As the current issue of AD2000 goes to press, the Anglican Archbishop of Canterbury, Dr Rowan Williams, is meeting 38 leaders of the communion in London, to discuss decisions of the General Convention of the Episcopal (Anglican) Church in the US which, last August, confirmed the election of an openly homosexual bishop in New Hampshire and left the issue of blessing same-gender unions to the discretion of individual bishops in their dioceses.
While the reaction of most Anglican leaders in other countries has been restrained criticism, those from Africa - where the Church is growing rapidly - have been outspoken in their opposition. For example, Archbishop Bernard Malango, primate of the Province of Central Africa, was quoted by Episcopal News Service as saying that the decision of the General Convention "has shattered the Anglican Communion".
Sydney's Evangelical Archbishop, Peter Jensen, writing in the Anglican magazine New Directions, said he believed that the limits of communion had been reached with these decisions.
In a meeting with Archbishop Williams in Rome, Pope John Paul II warned him that "new and serious difficulties" in Catholic-Anglican relations had emerged as a result of the decisions. While these were not publicly specified, United Press International reported that Rome told the Anglican Primate that if the decisions were allowed to stand, it would just about end ecumenical relations between the Churches.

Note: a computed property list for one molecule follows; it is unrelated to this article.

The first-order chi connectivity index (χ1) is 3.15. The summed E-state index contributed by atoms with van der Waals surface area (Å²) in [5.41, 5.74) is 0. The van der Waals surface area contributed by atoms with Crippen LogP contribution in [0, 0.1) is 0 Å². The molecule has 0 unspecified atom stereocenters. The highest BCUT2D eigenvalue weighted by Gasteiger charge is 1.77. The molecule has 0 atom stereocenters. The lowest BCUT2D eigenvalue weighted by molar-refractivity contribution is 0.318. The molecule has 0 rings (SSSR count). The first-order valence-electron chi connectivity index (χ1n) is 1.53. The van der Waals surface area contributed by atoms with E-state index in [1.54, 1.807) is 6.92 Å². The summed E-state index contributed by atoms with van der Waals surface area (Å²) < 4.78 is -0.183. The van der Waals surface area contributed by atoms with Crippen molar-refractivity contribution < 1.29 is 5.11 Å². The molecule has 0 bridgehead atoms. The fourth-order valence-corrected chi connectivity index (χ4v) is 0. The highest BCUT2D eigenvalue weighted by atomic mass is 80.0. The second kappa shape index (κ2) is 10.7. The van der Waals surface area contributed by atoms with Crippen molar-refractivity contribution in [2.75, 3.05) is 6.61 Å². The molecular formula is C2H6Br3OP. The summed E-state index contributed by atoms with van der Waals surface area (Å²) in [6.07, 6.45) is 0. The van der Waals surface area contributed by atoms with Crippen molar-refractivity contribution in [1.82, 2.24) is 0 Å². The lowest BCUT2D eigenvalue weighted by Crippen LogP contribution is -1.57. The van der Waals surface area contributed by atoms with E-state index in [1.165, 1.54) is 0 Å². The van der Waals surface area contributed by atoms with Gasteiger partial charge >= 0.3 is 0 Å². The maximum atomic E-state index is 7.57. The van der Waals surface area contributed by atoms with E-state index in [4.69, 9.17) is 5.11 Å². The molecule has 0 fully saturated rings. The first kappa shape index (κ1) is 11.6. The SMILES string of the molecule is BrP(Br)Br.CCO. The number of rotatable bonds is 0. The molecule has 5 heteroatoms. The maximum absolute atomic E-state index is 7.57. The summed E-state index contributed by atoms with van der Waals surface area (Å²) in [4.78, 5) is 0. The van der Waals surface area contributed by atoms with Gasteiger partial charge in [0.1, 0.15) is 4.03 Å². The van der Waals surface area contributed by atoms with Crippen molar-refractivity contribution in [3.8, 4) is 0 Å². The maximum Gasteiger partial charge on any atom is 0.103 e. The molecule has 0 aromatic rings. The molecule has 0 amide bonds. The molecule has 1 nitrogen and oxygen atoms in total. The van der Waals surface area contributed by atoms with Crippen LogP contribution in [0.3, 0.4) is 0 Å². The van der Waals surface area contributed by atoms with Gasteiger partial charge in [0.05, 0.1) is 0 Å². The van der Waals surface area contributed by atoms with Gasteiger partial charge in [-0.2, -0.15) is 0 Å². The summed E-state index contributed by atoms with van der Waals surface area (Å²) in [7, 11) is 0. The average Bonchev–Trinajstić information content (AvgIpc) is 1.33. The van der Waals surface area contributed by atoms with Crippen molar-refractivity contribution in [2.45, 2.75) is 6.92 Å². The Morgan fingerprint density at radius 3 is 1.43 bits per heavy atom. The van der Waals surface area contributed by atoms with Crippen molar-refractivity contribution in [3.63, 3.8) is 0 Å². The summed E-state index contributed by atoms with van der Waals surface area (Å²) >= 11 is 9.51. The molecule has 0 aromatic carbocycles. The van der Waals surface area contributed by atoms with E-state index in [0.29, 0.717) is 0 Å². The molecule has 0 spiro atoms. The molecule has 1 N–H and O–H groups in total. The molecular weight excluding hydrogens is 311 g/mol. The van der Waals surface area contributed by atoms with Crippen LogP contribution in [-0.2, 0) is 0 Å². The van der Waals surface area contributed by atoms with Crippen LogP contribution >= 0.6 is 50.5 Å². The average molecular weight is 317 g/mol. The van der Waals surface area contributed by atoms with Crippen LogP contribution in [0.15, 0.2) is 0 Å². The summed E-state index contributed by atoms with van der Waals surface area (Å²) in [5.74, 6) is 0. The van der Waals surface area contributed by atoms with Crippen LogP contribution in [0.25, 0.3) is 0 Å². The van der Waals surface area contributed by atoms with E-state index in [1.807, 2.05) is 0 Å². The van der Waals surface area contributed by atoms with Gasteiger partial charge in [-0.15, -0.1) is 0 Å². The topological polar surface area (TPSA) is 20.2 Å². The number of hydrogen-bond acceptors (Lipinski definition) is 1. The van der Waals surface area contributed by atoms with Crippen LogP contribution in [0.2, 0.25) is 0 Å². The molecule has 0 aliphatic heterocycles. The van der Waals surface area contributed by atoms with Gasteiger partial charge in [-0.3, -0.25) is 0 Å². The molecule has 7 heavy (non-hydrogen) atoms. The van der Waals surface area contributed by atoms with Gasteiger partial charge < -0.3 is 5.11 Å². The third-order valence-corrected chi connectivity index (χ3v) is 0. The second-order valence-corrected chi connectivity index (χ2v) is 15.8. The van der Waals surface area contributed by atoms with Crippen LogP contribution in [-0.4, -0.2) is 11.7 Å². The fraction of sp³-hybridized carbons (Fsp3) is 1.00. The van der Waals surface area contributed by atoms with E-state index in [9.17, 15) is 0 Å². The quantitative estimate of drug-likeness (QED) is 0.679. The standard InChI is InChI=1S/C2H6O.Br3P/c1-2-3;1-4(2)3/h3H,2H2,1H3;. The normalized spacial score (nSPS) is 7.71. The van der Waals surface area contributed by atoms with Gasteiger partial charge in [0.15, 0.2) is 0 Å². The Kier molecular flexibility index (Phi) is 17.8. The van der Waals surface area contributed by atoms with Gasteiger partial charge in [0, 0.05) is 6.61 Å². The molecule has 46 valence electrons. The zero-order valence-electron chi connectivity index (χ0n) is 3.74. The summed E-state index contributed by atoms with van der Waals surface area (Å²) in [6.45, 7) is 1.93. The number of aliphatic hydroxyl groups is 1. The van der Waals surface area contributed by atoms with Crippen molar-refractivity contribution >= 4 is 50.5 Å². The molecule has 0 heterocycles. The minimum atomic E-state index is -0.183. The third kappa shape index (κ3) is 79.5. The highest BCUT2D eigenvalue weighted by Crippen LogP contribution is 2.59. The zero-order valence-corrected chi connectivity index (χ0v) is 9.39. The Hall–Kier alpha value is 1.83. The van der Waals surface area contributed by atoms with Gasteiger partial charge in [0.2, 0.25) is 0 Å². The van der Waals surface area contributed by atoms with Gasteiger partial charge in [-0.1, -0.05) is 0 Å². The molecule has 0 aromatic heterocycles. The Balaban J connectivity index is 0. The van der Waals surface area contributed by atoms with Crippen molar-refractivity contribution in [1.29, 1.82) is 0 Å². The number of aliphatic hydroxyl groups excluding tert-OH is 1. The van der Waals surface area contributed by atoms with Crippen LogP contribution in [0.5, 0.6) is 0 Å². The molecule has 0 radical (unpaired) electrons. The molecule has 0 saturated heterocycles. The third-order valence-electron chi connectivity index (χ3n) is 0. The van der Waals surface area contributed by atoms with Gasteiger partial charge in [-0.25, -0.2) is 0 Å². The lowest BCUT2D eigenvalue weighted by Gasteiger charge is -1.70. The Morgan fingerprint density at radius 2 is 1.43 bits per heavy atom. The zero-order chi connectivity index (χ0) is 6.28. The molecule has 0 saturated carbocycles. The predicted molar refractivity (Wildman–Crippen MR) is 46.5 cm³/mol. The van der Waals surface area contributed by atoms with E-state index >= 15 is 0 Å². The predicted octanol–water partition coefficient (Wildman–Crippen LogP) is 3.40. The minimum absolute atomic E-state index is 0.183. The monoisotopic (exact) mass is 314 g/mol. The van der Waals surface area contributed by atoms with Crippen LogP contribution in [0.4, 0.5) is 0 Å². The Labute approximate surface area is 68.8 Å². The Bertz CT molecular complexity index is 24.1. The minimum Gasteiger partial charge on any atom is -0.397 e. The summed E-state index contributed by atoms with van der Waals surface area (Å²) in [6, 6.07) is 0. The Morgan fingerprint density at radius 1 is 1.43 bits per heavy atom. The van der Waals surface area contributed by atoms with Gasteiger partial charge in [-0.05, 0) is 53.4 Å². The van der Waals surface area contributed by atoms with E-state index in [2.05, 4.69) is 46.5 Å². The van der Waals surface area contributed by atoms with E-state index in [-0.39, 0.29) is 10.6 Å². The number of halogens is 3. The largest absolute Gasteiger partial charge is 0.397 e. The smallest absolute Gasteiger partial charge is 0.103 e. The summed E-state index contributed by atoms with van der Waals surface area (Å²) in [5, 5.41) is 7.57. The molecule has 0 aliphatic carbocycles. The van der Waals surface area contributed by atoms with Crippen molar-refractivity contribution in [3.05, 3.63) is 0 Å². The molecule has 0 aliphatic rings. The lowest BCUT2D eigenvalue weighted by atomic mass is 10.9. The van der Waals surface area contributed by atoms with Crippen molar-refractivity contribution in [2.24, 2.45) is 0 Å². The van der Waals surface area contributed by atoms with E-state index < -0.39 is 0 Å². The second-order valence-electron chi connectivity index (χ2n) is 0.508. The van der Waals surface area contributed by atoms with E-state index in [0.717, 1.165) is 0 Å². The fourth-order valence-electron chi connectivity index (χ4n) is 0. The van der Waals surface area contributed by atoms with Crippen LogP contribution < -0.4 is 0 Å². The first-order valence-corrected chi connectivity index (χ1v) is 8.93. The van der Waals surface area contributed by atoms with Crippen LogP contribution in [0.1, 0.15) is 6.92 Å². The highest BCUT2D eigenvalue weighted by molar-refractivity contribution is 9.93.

However, the strongest response will come from African and Asian Church leaders, who constitute a majority of the Anglican communion, and are in no mood to temporise.
If the Anglican leaders face up to the crisis, Archbishop Jensen pointed out, it would "send a powerful moral and spiritual message to the Churches of the West that our flirtation with secularism has gone too far and we are in real danger of losing the moral and spiritual imperatives of the Gospel." If it does not, the unity of the Anglican communion could be sundered forever.
Peter Westmore is Publisher of AD2000.